Side Event on the Length of the Proceedings at the International Criminal Court at the 21st Assembly of States Parties to the Rome Statute


On 5 December 2022, the Nuremberg Academy organised a side event, hosted by Germany, at the twenty-first session of the Assembly of States Parties of the International Criminal Court (ICC ASP), which took place in The Hague from 5 to 11 December 2022. The panel discussion was titled “The Trials at the ICC – How Long is Too Long?” The Nuremberg Academy presented its report analysing the length of the proceedings before the Court.

This report, which researchers from the Nuremberg Academy and the International Criminal Law Research Unit of the Friedrich-Alexander-Universität Erlangen-Nürnberg (ICLU) jointly created is the result of a detailed analysis commissioned by the German Federal Foreign Office in response to a 2018 resolution of the German Bundestag, requesting the government to conduct academic research into what the Bundestag described as the “disproportionate length of the proceedings at the ICC”, and seeking recommendations for their acceleration.

After welcoming remarks from Dr Wiebke Rückert, Deputy Director General in the German Federal Foreign Office, the panel discussion began with a short presentation by Dr Gurgen Petrossian, Senior Researcher from the ICLU.

Dr Petrossian’s presentation focused on the unique status of the project and of the report, which was presented in draft form to ASP delegations and to representatives of the ICC and of civil society, and which forms the first systematic analysis of ICC proceedings. It depicts in detail the various phases of the trials and analyses the reasons for delays solely on the factual basis of the cases. The main finding, which also compares data from the ICC with that from other international courts and tribunals as well as from national proceedings, is that although the trials are long, they are not disproportionately long. For this finding, the research team applied the criteria established by the European Court of Human Rights and the Inter-American Court of Human Rights in cases where defendants had complained about the length of their proceedings before domestic courts.

The recommendations for expediting proceedings focused on two key actors who could impact length: the Judges and Presidency and the Prosecutor. In relation to the Judges and Presidency, the report called for better management skills; strict schedules, time limits and deadlines; standardisation of the Court’s work and steps making the Chamber Practice Manual binding. In relation to the Prosecutor, the report called for better strategy in each case, in particular in relation to indictments; guidelines on the Document Containing the Charges; and redesigning the redactions regime.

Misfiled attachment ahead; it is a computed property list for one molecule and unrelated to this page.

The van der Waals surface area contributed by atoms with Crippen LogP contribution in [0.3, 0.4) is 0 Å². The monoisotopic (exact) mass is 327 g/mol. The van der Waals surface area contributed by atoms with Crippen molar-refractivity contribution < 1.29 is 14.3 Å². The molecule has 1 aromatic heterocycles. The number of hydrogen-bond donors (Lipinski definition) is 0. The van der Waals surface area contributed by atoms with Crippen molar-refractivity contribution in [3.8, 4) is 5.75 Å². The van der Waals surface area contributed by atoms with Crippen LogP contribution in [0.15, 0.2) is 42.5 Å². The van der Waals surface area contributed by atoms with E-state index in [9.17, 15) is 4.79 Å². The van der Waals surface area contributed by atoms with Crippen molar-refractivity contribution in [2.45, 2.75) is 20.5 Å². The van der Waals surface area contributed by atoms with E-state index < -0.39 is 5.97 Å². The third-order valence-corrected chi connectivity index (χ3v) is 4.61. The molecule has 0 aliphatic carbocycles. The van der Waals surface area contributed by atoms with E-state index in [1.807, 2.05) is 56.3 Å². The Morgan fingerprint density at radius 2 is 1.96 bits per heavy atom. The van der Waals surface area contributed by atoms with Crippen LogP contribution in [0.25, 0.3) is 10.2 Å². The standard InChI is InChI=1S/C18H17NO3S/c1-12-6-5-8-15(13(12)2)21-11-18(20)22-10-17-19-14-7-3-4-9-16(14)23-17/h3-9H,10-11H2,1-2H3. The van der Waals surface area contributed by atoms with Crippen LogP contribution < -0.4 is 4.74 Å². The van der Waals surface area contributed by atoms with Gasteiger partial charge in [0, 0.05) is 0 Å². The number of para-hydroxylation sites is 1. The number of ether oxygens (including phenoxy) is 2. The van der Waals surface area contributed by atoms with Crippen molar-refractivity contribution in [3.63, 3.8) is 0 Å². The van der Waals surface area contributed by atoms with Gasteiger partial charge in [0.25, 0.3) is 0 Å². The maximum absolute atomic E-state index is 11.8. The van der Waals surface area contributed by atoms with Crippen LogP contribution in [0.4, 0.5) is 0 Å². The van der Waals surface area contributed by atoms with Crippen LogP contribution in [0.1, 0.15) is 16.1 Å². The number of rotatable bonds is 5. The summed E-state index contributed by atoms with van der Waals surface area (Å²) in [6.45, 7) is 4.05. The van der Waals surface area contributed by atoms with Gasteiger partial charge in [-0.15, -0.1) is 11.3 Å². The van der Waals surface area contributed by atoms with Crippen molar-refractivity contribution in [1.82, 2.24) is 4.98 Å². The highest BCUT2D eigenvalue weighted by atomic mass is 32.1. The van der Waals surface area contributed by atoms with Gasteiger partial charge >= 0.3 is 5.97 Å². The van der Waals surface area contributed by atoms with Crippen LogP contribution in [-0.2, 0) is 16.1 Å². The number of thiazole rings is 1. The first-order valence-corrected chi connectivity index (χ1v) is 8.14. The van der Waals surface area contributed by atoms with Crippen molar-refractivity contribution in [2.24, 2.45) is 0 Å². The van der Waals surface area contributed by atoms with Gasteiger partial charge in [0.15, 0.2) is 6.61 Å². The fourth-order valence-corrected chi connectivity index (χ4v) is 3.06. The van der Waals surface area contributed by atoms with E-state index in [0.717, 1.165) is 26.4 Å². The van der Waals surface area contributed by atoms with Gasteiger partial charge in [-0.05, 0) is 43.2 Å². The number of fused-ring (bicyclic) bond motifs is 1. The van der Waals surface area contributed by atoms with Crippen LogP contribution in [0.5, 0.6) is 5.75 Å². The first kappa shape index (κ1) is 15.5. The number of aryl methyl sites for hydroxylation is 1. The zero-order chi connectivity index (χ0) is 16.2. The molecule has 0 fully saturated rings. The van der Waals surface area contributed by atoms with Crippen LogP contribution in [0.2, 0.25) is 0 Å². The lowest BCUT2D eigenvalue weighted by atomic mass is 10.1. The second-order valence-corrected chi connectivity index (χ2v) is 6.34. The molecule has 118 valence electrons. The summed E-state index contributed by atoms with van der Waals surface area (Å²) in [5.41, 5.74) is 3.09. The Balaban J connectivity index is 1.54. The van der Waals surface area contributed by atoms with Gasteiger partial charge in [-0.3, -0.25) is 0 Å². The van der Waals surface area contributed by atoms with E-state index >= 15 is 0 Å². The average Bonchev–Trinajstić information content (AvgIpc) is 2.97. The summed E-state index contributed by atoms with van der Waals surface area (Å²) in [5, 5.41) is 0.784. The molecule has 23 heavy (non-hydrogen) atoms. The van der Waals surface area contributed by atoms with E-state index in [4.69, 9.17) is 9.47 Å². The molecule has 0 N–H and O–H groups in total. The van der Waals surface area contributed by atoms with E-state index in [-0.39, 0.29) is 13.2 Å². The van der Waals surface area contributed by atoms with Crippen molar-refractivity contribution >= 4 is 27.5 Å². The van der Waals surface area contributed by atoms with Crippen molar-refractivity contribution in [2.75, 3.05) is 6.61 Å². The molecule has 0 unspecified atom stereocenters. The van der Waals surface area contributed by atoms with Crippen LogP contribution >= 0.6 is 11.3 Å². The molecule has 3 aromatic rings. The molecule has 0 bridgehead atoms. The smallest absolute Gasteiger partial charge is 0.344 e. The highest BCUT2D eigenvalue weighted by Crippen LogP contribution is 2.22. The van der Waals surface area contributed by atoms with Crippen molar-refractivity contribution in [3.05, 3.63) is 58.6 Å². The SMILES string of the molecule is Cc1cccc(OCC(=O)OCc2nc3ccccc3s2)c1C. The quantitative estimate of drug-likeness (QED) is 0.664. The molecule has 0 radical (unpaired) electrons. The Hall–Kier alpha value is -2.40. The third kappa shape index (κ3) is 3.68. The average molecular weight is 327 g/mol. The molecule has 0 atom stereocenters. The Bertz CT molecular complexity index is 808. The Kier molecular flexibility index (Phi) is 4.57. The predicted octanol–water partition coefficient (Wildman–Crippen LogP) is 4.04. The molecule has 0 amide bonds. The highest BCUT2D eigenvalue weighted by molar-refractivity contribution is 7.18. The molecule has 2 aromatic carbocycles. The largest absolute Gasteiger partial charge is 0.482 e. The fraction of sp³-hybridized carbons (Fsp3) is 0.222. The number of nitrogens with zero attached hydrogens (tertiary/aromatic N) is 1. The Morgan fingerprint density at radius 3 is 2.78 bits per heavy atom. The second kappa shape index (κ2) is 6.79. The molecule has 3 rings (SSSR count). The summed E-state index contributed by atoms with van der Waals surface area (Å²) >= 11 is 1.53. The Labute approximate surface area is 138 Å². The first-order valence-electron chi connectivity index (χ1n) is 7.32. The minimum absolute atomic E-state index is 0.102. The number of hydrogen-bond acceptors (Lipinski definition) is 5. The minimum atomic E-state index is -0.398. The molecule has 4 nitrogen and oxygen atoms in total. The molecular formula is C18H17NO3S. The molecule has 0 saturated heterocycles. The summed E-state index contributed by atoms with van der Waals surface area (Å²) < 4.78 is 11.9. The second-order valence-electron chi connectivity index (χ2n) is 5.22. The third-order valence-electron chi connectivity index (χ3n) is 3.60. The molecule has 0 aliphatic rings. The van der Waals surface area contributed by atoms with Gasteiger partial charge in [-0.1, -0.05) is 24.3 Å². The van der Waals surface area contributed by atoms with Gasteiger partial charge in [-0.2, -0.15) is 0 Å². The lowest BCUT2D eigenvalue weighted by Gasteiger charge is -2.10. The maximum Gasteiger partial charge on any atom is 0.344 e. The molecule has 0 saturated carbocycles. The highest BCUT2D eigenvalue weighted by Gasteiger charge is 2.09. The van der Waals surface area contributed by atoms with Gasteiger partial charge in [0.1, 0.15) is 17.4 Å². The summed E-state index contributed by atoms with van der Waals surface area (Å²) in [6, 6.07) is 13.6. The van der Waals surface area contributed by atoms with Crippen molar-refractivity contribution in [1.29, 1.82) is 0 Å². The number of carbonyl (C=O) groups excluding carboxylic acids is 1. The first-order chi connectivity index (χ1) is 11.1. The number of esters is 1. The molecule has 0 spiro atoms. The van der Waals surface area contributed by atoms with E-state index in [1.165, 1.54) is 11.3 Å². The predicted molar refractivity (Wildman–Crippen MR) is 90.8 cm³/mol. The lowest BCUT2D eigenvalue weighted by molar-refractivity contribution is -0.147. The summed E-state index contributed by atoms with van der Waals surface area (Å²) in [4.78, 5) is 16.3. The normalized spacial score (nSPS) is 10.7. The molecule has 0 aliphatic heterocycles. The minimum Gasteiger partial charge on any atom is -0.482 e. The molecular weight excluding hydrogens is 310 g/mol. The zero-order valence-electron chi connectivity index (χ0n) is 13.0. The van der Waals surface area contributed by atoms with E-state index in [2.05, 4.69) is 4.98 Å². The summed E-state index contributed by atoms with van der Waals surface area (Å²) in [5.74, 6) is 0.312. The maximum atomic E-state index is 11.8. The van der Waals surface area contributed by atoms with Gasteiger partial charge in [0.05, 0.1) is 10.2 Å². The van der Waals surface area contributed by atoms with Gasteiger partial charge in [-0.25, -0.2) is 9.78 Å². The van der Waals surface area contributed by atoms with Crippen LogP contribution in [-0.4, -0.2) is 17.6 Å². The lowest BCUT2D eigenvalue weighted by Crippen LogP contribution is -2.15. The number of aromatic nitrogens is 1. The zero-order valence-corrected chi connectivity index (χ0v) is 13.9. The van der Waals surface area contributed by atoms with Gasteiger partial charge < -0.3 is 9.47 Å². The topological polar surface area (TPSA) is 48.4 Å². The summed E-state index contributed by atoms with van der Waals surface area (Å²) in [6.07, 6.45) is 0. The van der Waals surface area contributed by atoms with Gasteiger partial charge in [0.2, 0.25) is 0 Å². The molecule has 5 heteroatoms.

Following Dr Petrossian’s presentation, the expert panel discussed the issue in greater detail. The panel comprised Judge Piotr Hofma?ski, President of the ICC; Judge Ekaterina Trendafilova, President of the Kosovo Specialist Chambers; Dr Fabricio Guariglia, Director of the International Development Law Organization (IDLO) Hague Branch and former Director of Prosecutions at the ICC and Jennifer Naouri, former President of the International Criminal Court Bar Association (ICCBA).

President Hofmanski introduced the most recent efforts of the ICC judges to accelerate the proceedings, for which the ICC Chamber’s Practice Manual plays a key role. President Trendafilova reflected on the importance of well-structured and organised evidence handling as a key element for timely decisions. Maître Naouri reminded the audience that the question of the duration of the trials is much more than a technicality, since in all trials the defendants, who are presumed innocent, are in provisional detention for many years and thus deprived of their liberty, their family relations and their social life. Dr Guariglia pointed to the increasing need for better organised trials and pointed to the immense amount of digital evidence, stemming from social media and other sources which would require innovative means of processing and review. All panellists highlighted the uniqueness of the study undertaken and praised the quality of the report which forms in their view an excellent basis for further discussions on the acceleration of proceedings before the ICC.

The Nuremberg Academy welcomed the opportunity to engage with other key stakeholders on these issues during the Assembly of States Parties, including representatives of the ICC Office of the Prosecutor and members of the ASP Study Group on Governance. The Nuremberg Academy circulated limited advance copies of the report and intends to organise a formal launch of the report to the public in an event in The Hague in 2023.